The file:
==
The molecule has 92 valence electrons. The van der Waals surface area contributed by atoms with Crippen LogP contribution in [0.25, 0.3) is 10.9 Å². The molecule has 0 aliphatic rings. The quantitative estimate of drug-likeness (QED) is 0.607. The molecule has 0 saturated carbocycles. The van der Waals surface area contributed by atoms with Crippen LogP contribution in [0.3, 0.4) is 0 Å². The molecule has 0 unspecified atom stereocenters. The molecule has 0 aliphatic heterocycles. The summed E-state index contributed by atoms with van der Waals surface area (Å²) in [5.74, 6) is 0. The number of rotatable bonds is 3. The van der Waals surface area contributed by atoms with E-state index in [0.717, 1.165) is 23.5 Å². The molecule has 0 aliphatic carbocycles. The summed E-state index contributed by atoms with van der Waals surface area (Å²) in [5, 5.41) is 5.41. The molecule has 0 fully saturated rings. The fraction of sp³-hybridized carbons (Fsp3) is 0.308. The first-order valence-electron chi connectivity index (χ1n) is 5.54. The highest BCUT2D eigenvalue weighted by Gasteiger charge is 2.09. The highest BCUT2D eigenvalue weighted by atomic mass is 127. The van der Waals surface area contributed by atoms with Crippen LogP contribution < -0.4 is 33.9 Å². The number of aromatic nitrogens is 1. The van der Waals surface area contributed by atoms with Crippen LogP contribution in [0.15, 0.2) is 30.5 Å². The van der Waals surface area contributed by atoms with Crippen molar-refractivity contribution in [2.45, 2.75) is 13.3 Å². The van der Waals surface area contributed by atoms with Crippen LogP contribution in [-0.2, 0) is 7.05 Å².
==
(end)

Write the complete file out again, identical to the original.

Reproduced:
The molecule has 92 valence electrons. The van der Waals surface area contributed by atoms with Crippen LogP contribution in [0.25, 0.3) is 10.9 Å². The molecule has 0 aliphatic rings. The quantitative estimate of drug-likeness (QED) is 0.607. The molecule has 0 saturated carbocycles. The van der Waals surface area contributed by atoms with Crippen LogP contribution in [0.3, 0.4) is 0 Å². The molecule has 0 unspecified atom stereocenters. The molecule has 0 aliphatic heterocycles. The summed E-state index contributed by atoms with van der Waals surface area (Å²) in [5.74, 6) is 0. The number of rotatable bonds is 3. The van der Waals surface area contributed by atoms with E-state index in [0.717, 1.165) is 23.5 Å². The molecule has 0 aliphatic carbocycles. The summed E-state index contributed by atoms with van der Waals surface area (Å²) in [5, 5.41) is 5.41. The molecule has 0 fully saturated rings. The fraction of sp³-hybridized carbons (Fsp3) is 0.308. The first-order valence-electron chi connectivity index (χ1n) is 5.54. The highest BCUT2D eigenvalue weighted by Gasteiger charge is 2.09. The highest BCUT2D eigenvalue weighted by atomic mass is 127. The van der Waals surface area contributed by atoms with Crippen LogP contribution < -0.4 is 33.9 Å². The number of aromatic nitrogens is 1. The van der Waals surface area contributed by atoms with Crippen LogP contribution in [0.15, 0.2) is 30.5 Å². The van der Waals surface area contributed by atoms with Crippen molar-refractivity contribution in [2.45, 2.75) is 13.3 Å². The van der Waals surface area contributed by atoms with Crippen LogP contribution in [-0.2, 0) is 7.05 Å².